In the previous two chapters of Design Essentials, we covered topics that dealt with the quality of your design: Originality, and Attention to Detail. While today’s essential design tip will help your designs look better in the long-run, this chapter deals primarily with the design process and how to openly accept criticism of your designs.
Good criticism vs. Bad criticism
Seeking out criticism
I know what you’re thinking: “You means I should actively seek out people who can tell me everything I’ve done wrong with my design and how to change it?” Frankly, yes. One of the biggest mistakes a designer can make is to believe that he or she is becoming so talented that they need no help from other people to create a good design.
But be careful. When you seek out criticism, make sure you go to the right sources. Be sure to ask for feedback from clients, other (preferably more skilled) designers, professionals in your field of work, your creative director if you have one, etc.
Offering good criticism
Also, focus on both the aesthetics of the piece and the overall purpose. Help them make it the most beautiful and most effective design piece.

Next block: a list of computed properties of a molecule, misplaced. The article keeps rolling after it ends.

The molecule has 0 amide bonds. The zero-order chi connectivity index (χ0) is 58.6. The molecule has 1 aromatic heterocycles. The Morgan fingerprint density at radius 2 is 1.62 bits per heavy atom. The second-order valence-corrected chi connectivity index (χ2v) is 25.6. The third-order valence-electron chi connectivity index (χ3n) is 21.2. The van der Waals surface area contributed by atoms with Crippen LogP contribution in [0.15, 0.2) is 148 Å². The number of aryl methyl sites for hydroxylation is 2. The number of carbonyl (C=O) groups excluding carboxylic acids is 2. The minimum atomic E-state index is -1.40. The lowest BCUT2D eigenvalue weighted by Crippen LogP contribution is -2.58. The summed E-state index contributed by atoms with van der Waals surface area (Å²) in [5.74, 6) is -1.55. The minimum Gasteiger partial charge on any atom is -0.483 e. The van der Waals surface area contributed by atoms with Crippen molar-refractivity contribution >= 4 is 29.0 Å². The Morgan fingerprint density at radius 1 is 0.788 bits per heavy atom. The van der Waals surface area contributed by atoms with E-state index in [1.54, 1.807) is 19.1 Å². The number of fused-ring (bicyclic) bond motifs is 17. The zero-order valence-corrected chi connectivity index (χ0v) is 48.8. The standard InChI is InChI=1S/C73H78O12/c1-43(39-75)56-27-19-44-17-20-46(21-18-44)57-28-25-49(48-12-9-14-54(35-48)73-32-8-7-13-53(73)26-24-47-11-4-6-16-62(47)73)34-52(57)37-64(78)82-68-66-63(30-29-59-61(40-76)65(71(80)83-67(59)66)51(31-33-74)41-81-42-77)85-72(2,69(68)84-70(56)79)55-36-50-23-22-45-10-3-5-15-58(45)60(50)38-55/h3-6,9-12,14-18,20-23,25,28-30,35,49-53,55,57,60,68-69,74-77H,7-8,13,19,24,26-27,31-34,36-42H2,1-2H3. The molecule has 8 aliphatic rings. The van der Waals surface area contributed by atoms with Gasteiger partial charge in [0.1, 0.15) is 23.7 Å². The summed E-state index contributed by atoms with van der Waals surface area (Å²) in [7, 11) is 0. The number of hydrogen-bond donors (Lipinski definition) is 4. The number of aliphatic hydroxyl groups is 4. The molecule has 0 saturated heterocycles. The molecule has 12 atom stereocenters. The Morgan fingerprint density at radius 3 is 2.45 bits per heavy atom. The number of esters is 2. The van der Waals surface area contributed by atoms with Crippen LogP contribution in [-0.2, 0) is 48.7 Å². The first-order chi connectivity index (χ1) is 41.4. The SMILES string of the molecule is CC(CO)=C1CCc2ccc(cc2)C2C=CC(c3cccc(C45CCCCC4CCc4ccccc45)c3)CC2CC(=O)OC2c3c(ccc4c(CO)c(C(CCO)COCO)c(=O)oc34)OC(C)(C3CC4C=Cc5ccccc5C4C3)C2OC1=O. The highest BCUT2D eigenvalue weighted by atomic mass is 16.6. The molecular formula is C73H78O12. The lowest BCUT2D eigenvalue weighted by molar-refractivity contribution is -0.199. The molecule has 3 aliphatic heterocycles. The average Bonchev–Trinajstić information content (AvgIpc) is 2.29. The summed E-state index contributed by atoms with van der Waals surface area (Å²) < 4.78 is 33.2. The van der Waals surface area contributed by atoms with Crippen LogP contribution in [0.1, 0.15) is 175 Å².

When giving a critique, first try to understand the purpose, motivation, and ultimate goal of the design. Likewise, never make a suggestion without backing it with a reasonable purpose.
Tips on accepting criticism
Accepting criticism isn’t always an easy thing to do–especially for new designers. To finish up, here are a few suggestions on how to accept criticism gracefully.
- Remember, they are not criticizing you as a person, they are analyzing the success of the piece.
- A true friend will want to help your design be better. Remember that those who offer criticism only want to help.
- Just because someone suggests you change something, doesn’t mean you have to.
- Don’t be afraid to stand up for your design, but be humble enough to admit when you’re wrong.